Would You Hire an Unemployed Person?

The other day I filled out a job application through a computerized system, and one of the questions I had to answer to move forward was: “Are you currently employed?”

I answered yes, but I also clarified that I had part-time work and I was hoping to transition to full-time work. I also said I could start immediately.

I have heard that many employers “discriminate” against unemployed workers. I use quotation marks because there is a legal distinction that is important, I should probably say “prefer the employed” or “tend to disinclude the unemployed.”

There is a stigma that comes with being unemployed. I used to freak out and want to quit, and then slow my breath and think, “well, at least I have a job.” Now that I don’t have a job-job, I am forced to prove on a daily basis that I am a smart, capable employee with potential, not just a temp who doesn’t know how to use a copy machine (I just don’t know how to use your copy machine). I am seen as suspect, and my version of my “was told that my position could no longer be funded, so I took a new job then quit because it was horrible” is not taken at face value. If I was so good at working, wouldn’t I be working?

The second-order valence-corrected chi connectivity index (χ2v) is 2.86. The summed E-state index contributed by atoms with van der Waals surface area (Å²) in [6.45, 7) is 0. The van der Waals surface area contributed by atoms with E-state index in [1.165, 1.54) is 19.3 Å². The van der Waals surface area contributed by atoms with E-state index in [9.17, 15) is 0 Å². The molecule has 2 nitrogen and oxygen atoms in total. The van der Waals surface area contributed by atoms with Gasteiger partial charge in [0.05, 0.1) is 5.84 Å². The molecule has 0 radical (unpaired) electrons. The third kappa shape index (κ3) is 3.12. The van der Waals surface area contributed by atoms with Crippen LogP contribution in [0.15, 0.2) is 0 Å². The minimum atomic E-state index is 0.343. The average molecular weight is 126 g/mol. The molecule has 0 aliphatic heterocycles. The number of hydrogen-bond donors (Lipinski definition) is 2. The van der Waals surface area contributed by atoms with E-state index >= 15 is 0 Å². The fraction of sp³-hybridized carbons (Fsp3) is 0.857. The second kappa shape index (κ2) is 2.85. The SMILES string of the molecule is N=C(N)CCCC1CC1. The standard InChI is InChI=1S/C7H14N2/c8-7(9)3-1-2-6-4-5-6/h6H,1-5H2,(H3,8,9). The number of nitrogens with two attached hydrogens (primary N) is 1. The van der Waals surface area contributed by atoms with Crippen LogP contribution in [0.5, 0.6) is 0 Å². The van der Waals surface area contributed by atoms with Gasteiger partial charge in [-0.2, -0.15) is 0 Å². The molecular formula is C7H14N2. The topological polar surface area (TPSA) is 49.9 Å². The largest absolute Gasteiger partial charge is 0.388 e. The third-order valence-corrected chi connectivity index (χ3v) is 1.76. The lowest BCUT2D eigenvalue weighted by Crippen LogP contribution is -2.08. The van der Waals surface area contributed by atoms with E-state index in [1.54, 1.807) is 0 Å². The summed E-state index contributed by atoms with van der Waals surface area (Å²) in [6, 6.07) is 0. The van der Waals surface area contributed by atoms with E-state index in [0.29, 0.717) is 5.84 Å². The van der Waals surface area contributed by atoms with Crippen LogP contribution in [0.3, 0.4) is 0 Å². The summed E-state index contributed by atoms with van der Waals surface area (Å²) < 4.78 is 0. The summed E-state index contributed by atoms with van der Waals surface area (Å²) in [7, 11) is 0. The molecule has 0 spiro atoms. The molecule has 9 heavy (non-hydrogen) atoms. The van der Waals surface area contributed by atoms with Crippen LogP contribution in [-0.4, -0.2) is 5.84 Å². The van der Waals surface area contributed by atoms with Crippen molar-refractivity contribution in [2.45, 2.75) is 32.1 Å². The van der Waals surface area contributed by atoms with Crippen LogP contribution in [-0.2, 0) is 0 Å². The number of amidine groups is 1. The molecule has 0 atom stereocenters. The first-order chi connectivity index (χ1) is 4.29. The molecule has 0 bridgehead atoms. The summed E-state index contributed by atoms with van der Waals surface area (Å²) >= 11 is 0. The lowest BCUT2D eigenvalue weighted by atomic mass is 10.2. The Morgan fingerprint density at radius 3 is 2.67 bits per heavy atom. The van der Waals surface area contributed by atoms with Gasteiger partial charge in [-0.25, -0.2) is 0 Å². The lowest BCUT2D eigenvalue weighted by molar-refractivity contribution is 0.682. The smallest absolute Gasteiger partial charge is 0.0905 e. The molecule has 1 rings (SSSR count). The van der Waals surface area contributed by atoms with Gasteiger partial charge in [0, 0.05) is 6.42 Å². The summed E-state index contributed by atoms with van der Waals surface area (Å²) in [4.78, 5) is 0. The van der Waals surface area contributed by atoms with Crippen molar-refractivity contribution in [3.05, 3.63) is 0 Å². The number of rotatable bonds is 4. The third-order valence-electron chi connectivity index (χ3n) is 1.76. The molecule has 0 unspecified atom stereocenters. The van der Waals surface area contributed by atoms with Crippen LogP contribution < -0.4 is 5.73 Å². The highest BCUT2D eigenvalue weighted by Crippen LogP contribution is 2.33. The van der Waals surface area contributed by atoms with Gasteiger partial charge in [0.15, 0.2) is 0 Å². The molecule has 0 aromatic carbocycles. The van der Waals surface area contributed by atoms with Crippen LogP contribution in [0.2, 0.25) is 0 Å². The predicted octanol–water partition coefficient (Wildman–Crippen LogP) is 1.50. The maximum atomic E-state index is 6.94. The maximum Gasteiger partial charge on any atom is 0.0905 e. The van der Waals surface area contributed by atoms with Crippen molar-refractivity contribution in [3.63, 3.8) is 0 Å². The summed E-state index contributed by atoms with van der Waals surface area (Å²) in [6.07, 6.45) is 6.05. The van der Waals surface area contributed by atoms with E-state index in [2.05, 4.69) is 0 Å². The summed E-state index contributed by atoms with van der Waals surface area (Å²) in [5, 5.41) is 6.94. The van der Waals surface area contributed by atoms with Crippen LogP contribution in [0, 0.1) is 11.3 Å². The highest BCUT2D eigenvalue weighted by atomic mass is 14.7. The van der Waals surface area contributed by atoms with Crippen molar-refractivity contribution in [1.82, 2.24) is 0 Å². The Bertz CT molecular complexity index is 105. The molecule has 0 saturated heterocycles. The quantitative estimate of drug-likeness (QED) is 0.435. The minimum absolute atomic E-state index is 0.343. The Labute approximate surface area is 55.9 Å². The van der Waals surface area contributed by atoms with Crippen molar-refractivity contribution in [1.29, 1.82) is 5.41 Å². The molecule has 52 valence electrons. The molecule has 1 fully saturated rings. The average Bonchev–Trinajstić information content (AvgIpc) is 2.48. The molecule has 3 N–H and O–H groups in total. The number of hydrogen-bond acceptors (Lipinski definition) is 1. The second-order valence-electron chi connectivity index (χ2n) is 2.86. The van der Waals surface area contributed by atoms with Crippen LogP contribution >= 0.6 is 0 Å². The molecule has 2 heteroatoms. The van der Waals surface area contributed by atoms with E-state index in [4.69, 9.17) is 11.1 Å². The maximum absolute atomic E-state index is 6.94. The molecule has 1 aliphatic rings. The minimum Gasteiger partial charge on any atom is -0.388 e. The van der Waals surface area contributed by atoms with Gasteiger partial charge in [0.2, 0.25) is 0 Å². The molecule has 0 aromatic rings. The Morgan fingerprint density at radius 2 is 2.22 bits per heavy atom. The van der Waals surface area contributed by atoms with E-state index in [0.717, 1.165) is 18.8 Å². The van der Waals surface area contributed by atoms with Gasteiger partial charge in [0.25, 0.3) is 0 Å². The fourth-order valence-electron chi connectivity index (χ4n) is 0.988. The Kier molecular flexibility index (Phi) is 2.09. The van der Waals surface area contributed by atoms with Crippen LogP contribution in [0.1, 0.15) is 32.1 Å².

My dad always said that it was easier to get a job when you have a job–the networking, the skills-building, the routine of working everyday are all in your favor. I am considering adding a freelance consultant line item to my resume, in order to capture all the volunteer work I have done over the last 3 years as a producer, grant-writer and generally awesome advice-giver to young theater companies and artists. Will this make me seem less unemployed? I don’t know. I doubt it.

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1 comment
  1. I’m just going to go around commenting everywhere, because I should really be doing other things, but I love your blog. Anyway, I’d totally put the freelancer line in if you’ve done something that’s relevant to the job you’re applying to and just didn’t get paid. You did some pro-bono work, because you are a lovely and generous person, right? Then again, I am not above lying about my previous salary, so . . . whatever.

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